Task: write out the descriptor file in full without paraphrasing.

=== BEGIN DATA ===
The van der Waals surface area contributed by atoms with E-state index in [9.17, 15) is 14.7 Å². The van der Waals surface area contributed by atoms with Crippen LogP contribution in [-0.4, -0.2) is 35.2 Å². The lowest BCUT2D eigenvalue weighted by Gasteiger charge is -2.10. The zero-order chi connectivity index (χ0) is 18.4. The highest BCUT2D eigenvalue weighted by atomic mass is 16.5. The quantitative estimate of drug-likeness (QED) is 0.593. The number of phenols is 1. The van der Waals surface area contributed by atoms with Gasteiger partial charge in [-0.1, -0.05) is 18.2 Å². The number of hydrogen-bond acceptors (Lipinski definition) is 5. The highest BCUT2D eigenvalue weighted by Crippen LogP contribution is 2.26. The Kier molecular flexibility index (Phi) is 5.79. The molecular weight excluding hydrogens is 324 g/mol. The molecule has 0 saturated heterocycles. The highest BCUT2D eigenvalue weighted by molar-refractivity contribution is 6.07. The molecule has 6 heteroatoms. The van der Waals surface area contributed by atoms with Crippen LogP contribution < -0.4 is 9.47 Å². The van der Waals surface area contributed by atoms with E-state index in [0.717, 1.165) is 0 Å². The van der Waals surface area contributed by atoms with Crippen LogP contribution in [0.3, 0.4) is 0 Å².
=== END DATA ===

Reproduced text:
The van der Waals surface area contributed by atoms with E-state index in [9.17, 15) is 14.7 Å². The van der Waals surface area contributed by atoms with Crippen LogP contribution in [-0.4, -0.2) is 35.2 Å². The lowest BCUT2D eigenvalue weighted by Gasteiger charge is -2.10. The zero-order chi connectivity index (χ0) is 18.4. The highest BCUT2D eigenvalue weighted by atomic mass is 16.5. The quantitative estimate of drug-likeness (QED) is 0.593. The number of phenols is 1. The van der Waals surface area contributed by atoms with Gasteiger partial charge in [-0.1, -0.05) is 18.2 Å². The number of hydrogen-bond acceptors (Lipinski definition) is 5. The highest BCUT2D eigenvalue weighted by Crippen LogP contribution is 2.26. The Kier molecular flexibility index (Phi) is 5.79. The molecular weight excluding hydrogens is 324 g/mol. The molecule has 0 saturated heterocycles. The highest BCUT2D eigenvalue weighted by molar-refractivity contribution is 6.07. The molecule has 6 heteroatoms. The van der Waals surface area contributed by atoms with Crippen LogP contribution < -0.4 is 9.47 Å². The van der Waals surface area contributed by atoms with E-state index in [0.717, 1.165) is 0 Å². The van der Waals surface area contributed by atoms with Crippen LogP contribution in [0.3, 0.4) is 0 Å².